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what is pranayama?

Updated: Sep 12

Another vital yoga practice is called pranayama. The word pranayama is derived from two Sanskrit words: prana (life force, life energy) and ayama (expansion) and means - expanding the life force using the breath.

We all know that breath is essential to life. From the first breath at birth to the last breath upon passing, we take approximately half a billion breaths, usually without thinking about it. It’s astonishing how little attention we pay to the way we breathe. What you may not realise is that the body, mind and breath are intimately connected and can influence each other.


By learning how to skilfully control and retain the breath, we can influence and stimulate or relax the nervous system which is a valuable tool in helping restore balance in our physical and mental body. We do this to revitalise our energy level and live more fully.


There are many different types of breathing techniques and each having a specific effect on the mind-body physiology. The following are 5 simple yogic breathing techniques to help you get started. Make sure you are sitting in a comfortable position with your spine erect. If at any point you begin to feel dizzy or uncomfortable, be sure to pause before resuming, or simply stop and try again at a later time.


1. The Belly Breath. This is a basic breathing technique that is often used in yoga classes. It helps bring awareness to the body and calms the mind.

  • Take a deep breath in through the nose, drawing air toward the lower belly.

  • Feel the belly expand and rise with the inhale.

  • Exhale through the nose and feel the belly contract and lower. The breaths should be deep and elongated.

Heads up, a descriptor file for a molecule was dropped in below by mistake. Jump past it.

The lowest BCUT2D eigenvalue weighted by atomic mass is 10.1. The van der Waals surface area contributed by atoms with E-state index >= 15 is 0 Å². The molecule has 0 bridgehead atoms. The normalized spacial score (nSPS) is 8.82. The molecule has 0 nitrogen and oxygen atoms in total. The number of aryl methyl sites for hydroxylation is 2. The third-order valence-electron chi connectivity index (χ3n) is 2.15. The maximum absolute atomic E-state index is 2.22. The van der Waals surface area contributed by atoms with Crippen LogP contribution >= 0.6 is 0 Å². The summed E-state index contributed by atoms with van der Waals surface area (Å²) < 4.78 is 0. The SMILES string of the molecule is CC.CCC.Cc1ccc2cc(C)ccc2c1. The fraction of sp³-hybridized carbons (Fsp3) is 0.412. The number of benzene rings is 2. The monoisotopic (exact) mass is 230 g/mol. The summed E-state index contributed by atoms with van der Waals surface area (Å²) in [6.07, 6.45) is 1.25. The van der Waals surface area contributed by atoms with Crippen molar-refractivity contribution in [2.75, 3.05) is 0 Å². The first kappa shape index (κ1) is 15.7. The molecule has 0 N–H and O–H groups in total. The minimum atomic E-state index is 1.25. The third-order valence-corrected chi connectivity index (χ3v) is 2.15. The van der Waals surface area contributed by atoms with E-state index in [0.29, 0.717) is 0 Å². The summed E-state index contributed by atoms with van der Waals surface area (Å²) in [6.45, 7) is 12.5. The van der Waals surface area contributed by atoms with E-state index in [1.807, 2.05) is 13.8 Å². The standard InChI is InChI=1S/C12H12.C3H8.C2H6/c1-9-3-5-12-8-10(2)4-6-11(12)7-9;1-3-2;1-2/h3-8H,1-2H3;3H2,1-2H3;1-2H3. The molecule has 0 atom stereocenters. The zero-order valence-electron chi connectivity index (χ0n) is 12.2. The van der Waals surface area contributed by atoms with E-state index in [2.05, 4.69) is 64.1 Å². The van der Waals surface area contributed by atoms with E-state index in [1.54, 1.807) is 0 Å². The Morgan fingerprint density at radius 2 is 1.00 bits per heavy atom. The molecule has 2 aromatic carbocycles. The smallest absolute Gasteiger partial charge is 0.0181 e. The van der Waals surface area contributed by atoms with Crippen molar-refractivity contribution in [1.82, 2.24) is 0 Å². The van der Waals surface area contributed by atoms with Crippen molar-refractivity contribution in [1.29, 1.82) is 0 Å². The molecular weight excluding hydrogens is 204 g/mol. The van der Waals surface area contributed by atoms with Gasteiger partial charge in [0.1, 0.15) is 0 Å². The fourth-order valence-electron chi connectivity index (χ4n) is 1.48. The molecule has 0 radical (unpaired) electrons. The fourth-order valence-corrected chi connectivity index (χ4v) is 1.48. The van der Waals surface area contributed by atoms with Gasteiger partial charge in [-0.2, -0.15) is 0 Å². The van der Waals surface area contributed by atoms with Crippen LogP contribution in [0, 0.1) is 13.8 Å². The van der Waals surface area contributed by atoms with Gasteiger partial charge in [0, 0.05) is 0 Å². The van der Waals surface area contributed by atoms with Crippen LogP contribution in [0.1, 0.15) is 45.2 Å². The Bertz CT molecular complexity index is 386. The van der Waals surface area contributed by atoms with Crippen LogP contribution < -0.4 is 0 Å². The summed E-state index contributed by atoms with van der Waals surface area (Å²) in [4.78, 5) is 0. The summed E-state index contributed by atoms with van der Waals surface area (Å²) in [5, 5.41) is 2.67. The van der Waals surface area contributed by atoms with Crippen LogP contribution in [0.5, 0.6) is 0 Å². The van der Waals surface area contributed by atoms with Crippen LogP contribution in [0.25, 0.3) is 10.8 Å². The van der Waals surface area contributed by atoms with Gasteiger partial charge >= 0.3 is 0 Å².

• Continue for 3-5 minutes. Your breathing should be effortless, with your mind gently observing the inflow and outflow of breath.

2. Three-Part Breath - Dirga Pranayama. Another good breathing exercise for beginners. It includes the expansion of the abdomen, chest, and neck region. This breath also helps calm the mind and develop deeper awareness, but is more complex.

  • Place one hand on the belly, second hand on the chest.

  • Inhale slowly and deeply through the nose, drawing the air into the lower abdomen and pelvic area, feeling your hand rise with the belly.

  • Continuing to inhale, feel the rib cage begin to expand outward as the mid-section of the torso becomes engaged.

  • Finally, draw the air into the upper chest and allow the collar bones to rise. Feel the hand rise with the chest.

  • At the peak of inhalation, pause for a moment, then exhale gently in reverse order, releasing the upper chest first, then the diaphragm and ribs, and finally the lower abdomen. Slightly contract the abdominal muscles to push residual air out of the bottom of your lungs.

  • After some practise, it should start to feel like a gentle wave motion.

  • Perform a few rounds and then notice how you feel.